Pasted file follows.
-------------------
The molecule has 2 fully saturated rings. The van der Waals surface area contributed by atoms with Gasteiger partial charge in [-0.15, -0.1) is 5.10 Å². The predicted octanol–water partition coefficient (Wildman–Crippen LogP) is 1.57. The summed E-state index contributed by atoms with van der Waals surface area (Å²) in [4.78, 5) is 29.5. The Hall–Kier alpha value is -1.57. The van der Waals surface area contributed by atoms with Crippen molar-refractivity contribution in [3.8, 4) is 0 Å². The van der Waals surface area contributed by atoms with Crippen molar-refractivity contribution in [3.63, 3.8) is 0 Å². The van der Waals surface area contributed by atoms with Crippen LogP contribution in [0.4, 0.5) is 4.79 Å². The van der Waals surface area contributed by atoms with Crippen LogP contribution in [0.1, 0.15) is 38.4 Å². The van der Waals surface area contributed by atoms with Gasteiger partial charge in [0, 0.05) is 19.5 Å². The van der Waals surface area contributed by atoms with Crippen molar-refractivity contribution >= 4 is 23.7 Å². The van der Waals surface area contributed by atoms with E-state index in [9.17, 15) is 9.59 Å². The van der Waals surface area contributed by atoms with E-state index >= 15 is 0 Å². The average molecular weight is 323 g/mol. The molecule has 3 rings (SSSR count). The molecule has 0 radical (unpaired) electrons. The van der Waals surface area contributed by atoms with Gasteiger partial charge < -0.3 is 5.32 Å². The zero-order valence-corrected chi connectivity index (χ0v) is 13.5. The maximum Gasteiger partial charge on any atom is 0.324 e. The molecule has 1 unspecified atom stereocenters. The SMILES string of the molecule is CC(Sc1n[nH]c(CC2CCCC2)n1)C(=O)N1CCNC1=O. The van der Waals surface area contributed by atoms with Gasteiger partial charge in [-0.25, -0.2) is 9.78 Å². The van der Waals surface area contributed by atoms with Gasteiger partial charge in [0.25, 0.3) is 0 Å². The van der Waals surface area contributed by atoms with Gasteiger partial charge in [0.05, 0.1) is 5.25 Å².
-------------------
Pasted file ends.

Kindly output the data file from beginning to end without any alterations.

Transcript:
The molecule has 2 fully saturated rings. The van der Waals surface area contributed by atoms with Gasteiger partial charge in [-0.15, -0.1) is 5.10 Å². The predicted octanol–water partition coefficient (Wildman–Crippen LogP) is 1.57. The summed E-state index contributed by atoms with van der Waals surface area (Å²) in [4.78, 5) is 29.5. The Hall–Kier alpha value is -1.57. The van der Waals surface area contributed by atoms with Crippen molar-refractivity contribution in [3.8, 4) is 0 Å². The van der Waals surface area contributed by atoms with Crippen molar-refractivity contribution in [3.63, 3.8) is 0 Å². The van der Waals surface area contributed by atoms with Crippen LogP contribution in [0.4, 0.5) is 4.79 Å². The van der Waals surface area contributed by atoms with Crippen LogP contribution in [0.1, 0.15) is 38.4 Å². The van der Waals surface area contributed by atoms with Gasteiger partial charge in [0, 0.05) is 19.5 Å². The van der Waals surface area contributed by atoms with Crippen molar-refractivity contribution >= 4 is 23.7 Å². The van der Waals surface area contributed by atoms with E-state index in [9.17, 15) is 9.59 Å². The van der Waals surface area contributed by atoms with E-state index >= 15 is 0 Å². The average molecular weight is 323 g/mol. The molecule has 3 rings (SSSR count). The molecule has 0 radical (unpaired) electrons. The van der Waals surface area contributed by atoms with Gasteiger partial charge < -0.3 is 5.32 Å². The zero-order valence-corrected chi connectivity index (χ0v) is 13.5. The maximum Gasteiger partial charge on any atom is 0.324 e. The molecule has 1 unspecified atom stereocenters. The SMILES string of the molecule is CC(Sc1n[nH]c(CC2CCCC2)n1)C(=O)N1CCNC1=O. The van der Waals surface area contributed by atoms with Gasteiger partial charge in [-0.25, -0.2) is 9.78 Å². The van der Waals surface area contributed by atoms with Gasteiger partial charge in [0.25, 0.3) is 0 Å². The van der Waals surface area contributed by atoms with Gasteiger partial charge in [0.05, 0.1) is 5.25 Å².